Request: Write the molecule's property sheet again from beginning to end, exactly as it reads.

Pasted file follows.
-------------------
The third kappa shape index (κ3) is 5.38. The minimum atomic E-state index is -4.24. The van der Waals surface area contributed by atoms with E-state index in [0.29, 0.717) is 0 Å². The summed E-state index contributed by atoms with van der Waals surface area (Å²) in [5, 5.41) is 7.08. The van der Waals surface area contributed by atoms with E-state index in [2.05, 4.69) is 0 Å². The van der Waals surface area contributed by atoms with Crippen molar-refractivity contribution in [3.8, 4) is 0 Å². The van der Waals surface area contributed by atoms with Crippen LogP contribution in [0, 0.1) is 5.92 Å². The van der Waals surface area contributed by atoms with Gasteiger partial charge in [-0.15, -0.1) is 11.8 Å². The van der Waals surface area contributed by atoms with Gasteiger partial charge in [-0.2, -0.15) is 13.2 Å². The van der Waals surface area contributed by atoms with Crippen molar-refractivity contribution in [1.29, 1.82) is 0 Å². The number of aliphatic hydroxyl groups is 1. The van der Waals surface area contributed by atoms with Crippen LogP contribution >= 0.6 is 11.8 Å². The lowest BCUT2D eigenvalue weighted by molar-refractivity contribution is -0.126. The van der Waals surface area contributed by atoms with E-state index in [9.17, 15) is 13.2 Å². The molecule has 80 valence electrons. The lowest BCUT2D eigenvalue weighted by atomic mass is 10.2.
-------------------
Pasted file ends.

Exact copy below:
The third kappa shape index (κ3) is 5.38. The minimum atomic E-state index is -4.24. The van der Waals surface area contributed by atoms with E-state index in [0.29, 0.717) is 0 Å². The summed E-state index contributed by atoms with van der Waals surface area (Å²) in [5, 5.41) is 7.08. The van der Waals surface area contributed by atoms with E-state index in [2.05, 4.69) is 0 Å². The van der Waals surface area contributed by atoms with Crippen molar-refractivity contribution in [3.8, 4) is 0 Å². The van der Waals surface area contributed by atoms with Crippen LogP contribution in [0, 0.1) is 5.92 Å². The van der Waals surface area contributed by atoms with Gasteiger partial charge in [-0.15, -0.1) is 11.8 Å². The van der Waals surface area contributed by atoms with Gasteiger partial charge in [-0.2, -0.15) is 13.2 Å². The van der Waals surface area contributed by atoms with Crippen molar-refractivity contribution in [1.29, 1.82) is 0 Å². The number of aliphatic hydroxyl groups is 1. The van der Waals surface area contributed by atoms with Crippen LogP contribution >= 0.6 is 11.8 Å². The lowest BCUT2D eigenvalue weighted by molar-refractivity contribution is -0.126. The van der Waals surface area contributed by atoms with E-state index in [9.17, 15) is 13.2 Å². The molecule has 80 valence electrons. The lowest BCUT2D eigenvalue weighted by atomic mass is 10.2.